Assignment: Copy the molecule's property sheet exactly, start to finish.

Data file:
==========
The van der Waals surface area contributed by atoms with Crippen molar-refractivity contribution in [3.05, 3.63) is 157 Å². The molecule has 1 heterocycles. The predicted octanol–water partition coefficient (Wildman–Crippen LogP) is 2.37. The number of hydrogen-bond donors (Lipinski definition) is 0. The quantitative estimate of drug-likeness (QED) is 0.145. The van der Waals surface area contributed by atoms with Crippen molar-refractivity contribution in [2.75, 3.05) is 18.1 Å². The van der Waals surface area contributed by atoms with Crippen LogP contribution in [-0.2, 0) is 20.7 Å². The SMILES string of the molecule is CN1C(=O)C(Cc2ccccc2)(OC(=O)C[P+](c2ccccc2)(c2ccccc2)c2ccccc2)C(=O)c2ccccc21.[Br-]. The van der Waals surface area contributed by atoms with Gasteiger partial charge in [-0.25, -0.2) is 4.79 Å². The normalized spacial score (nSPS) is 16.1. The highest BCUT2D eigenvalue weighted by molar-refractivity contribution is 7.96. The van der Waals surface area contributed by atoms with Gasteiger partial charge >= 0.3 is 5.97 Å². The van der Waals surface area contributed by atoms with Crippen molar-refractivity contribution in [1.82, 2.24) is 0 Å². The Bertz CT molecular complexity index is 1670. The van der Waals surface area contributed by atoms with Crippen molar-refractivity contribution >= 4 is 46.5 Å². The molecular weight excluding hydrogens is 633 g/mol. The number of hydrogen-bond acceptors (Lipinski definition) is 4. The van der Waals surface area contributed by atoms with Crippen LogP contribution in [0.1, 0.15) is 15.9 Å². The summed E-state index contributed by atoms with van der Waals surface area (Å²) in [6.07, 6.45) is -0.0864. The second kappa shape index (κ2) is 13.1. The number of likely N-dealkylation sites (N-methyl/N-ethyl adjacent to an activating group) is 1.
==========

The van der Waals surface area contributed by atoms with Crippen molar-refractivity contribution in [3.05, 3.63) is 157 Å². The molecule has 1 heterocycles. The predicted octanol–water partition coefficient (Wildman–Crippen LogP) is 2.37. The number of hydrogen-bond donors (Lipinski definition) is 0. The quantitative estimate of drug-likeness (QED) is 0.145. The van der Waals surface area contributed by atoms with Crippen molar-refractivity contribution in [2.75, 3.05) is 18.1 Å². The van der Waals surface area contributed by atoms with Crippen LogP contribution in [-0.2, 0) is 20.7 Å². The SMILES string of the molecule is CN1C(=O)C(Cc2ccccc2)(OC(=O)C[P+](c2ccccc2)(c2ccccc2)c2ccccc2)C(=O)c2ccccc21.[Br-]. The van der Waals surface area contributed by atoms with Gasteiger partial charge in [-0.25, -0.2) is 4.79 Å². The normalized spacial score (nSPS) is 16.1. The highest BCUT2D eigenvalue weighted by molar-refractivity contribution is 7.96. The van der Waals surface area contributed by atoms with Gasteiger partial charge >= 0.3 is 5.97 Å². The van der Waals surface area contributed by atoms with Crippen molar-refractivity contribution in [1.82, 2.24) is 0 Å². The Bertz CT molecular complexity index is 1670. The van der Waals surface area contributed by atoms with Crippen molar-refractivity contribution >= 4 is 46.5 Å². The molecular weight excluding hydrogens is 633 g/mol. The number of hydrogen-bond acceptors (Lipinski definition) is 4. The van der Waals surface area contributed by atoms with Crippen LogP contribution in [0.1, 0.15) is 15.9 Å². The summed E-state index contributed by atoms with van der Waals surface area (Å²) in [6.07, 6.45) is -0.0864. The second kappa shape index (κ2) is 13.1. The number of likely N-dealkylation sites (N-methyl/N-ethyl adjacent to an activating group) is 1.